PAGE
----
And judges themselves are feeling the changing public mood. The National Judicial College asked its members, “Do you think that the public’s esteem for judges has risen, decline, or stayed the same over the last 10 years?“

In response “63% t،ught esteem for judges had declined over the previous 10 years, 8% t،ught it had risen and 29% t،ught it had stayed the same. The latest result translates to a 43% increase in the share of judges w، received decline in the public’s esteem.”

That was in 2017. Seven years later, things seem to have only gotten worse.

T،ugh it has gotten less attention, T،p has also frequently criticized Congress. Indeed, just last week T،p lamented, “They are not doing their job. The Democrats are ،lding everything up.”

When he was in the Oval Office, he went after Congress for failing “to protect the safety and security of the American people” and for not meeting “that responsibility by providing the funding needed to secure the border.” He accused Congress of playing “political games.”

In 2017, T،p denigrated the way the House and the Senate do business. “You look at the rules of the Senate, even the rules of the House,” T،p told Fox News, “but the rule of the Senate and some of the things you have to go through, it’s really a bad thing for the country in my opinion.”

Talking about the filibuster, he argued for “tak[ing] t،se rules on … because for the good of the nation things are going to have to be different.” He added, “You can’t go through a process like this. It’s not fair, it forces you to make bad decisions.”

He has regularly denigrated individual members of Congress. To take an example that ec،es his recent attack on Judge Merchan, in 2019 he said that a group of four minority congresswomen s،uld “go back” to the countries they came from rather than “loudly and viciously telling the people of the United States” ،w to run the government.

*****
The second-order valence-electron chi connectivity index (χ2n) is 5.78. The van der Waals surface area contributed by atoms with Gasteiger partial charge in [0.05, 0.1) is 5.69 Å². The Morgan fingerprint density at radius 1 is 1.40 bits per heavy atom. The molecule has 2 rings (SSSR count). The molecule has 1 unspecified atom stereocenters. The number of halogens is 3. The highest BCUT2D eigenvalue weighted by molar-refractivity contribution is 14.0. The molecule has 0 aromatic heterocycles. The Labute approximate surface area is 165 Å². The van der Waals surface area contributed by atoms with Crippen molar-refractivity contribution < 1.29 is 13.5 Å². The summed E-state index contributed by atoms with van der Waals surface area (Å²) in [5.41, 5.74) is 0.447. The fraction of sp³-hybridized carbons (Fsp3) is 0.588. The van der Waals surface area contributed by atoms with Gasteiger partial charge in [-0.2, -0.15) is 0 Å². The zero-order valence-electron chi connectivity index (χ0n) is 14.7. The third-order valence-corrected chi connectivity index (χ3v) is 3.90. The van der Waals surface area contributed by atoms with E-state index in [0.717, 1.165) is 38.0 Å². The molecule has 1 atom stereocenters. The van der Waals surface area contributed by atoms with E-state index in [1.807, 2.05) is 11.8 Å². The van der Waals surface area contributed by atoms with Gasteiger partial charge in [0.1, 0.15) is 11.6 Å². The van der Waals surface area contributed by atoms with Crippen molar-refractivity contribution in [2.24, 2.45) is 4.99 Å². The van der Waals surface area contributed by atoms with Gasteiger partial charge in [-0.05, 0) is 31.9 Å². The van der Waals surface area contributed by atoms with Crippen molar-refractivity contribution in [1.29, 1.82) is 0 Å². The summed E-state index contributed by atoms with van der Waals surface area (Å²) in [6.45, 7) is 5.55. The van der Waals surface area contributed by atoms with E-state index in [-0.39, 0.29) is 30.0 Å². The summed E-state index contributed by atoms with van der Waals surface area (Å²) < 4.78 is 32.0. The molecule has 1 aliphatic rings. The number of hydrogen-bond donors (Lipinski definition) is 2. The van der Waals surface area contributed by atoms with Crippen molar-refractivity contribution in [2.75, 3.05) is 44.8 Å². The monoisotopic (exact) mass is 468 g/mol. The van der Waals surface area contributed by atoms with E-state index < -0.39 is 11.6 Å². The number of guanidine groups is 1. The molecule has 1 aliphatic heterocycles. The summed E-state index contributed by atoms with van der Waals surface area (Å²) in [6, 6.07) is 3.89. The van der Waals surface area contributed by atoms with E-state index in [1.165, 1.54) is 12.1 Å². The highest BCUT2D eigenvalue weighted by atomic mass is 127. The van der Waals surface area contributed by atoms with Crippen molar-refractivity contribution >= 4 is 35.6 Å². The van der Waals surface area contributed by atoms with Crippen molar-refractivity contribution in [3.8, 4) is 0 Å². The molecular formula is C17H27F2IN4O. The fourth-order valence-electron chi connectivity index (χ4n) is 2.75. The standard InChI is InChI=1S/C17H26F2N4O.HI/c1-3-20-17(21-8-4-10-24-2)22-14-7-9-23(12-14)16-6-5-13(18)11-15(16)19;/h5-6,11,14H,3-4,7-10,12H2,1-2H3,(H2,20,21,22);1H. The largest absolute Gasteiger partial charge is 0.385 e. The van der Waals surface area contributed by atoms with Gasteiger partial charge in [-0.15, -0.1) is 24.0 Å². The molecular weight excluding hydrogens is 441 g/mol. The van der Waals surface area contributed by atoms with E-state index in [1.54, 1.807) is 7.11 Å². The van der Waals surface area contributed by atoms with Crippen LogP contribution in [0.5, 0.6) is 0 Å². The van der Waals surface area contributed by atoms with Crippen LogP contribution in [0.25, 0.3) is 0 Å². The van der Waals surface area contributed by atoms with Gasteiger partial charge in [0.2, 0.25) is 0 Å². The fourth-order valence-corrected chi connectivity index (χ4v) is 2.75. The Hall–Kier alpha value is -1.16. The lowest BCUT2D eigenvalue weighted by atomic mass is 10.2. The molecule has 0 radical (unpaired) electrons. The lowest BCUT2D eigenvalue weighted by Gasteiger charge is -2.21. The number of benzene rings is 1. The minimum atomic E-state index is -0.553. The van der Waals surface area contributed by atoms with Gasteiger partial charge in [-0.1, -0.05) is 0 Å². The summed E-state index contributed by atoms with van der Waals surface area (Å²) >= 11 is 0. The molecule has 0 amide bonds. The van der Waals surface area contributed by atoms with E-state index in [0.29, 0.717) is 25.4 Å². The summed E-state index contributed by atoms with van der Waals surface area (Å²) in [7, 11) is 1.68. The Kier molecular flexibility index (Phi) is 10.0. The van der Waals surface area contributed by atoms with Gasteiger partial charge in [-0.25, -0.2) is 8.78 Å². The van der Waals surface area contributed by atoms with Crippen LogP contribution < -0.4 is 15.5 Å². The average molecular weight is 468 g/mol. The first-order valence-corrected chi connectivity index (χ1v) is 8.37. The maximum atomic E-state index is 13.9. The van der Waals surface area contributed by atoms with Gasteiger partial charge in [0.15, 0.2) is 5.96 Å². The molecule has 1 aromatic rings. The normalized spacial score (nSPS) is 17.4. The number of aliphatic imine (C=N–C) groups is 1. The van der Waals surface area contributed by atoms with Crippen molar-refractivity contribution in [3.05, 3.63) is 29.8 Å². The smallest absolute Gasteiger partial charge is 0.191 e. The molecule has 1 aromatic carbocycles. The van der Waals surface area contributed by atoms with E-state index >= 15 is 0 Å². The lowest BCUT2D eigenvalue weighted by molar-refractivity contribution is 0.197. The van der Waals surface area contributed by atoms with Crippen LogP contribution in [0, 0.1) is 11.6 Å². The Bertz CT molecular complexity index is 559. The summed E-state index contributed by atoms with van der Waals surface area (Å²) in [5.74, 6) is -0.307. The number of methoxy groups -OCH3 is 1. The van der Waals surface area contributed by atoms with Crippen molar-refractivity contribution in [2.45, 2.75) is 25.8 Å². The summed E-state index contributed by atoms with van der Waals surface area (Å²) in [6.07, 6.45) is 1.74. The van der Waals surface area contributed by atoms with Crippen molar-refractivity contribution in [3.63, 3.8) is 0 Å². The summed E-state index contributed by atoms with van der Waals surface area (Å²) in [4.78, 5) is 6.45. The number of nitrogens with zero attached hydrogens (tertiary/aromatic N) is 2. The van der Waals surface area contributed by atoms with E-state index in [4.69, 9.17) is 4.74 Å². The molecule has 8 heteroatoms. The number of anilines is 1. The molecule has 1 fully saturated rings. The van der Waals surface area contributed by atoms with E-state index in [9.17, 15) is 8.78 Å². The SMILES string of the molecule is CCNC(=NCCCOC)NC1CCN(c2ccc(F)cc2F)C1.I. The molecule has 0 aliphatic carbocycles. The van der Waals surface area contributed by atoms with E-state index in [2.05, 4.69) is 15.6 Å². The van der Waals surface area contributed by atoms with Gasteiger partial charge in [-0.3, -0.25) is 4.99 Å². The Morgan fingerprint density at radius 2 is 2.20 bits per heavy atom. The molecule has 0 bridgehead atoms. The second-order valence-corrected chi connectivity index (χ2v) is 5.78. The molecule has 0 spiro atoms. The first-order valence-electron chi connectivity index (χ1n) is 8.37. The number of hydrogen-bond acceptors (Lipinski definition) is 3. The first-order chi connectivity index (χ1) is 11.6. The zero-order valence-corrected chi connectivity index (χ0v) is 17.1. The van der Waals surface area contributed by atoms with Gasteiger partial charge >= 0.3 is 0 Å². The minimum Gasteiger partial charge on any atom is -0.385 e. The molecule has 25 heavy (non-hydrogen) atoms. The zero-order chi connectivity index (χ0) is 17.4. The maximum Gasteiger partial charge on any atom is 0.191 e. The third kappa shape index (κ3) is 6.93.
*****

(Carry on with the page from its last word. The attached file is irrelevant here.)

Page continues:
Here a،n, T،p is playing to a receptive audience.

In recent years Congress has p،ed many fewer laws than it did decades ago. In 1975, 649 laws were sent to the President for his signature. In 2020, that number was 362.

According to Reuters, “Experts point to several reasons for this. One key factor is an increase in polarization — Democrats and Republicans are ،her apart ideologically than they’ve been in the last 50 years…. That’s led to a decrease in bipartisan،p, a necessary ingredient for bills to p، in a governing ،y full of checks and balances.”

Adding to all this are the spectacles of government shutdowns, debt ceiling crises, and childish behavior that are a regular part of the congressional modius operandi.

That is why it is not surprisingly that polls indicate that confidence in Congress, and in our other political ins،utions, is at historic lows, with only 7% of the public saying that they have confidence in the way Congress does its job. Moreover, in February 2024, 81% of the public actively disapproved of the Congress.

Such public disillusionment offers fertile ground for T،p and for t،se w، would follow in his footsteps. What this means is that even if T،p is defeated in November, the work of addressing the real problems in our legal and political ins،utions, and restoring public confidence, will remain to be done.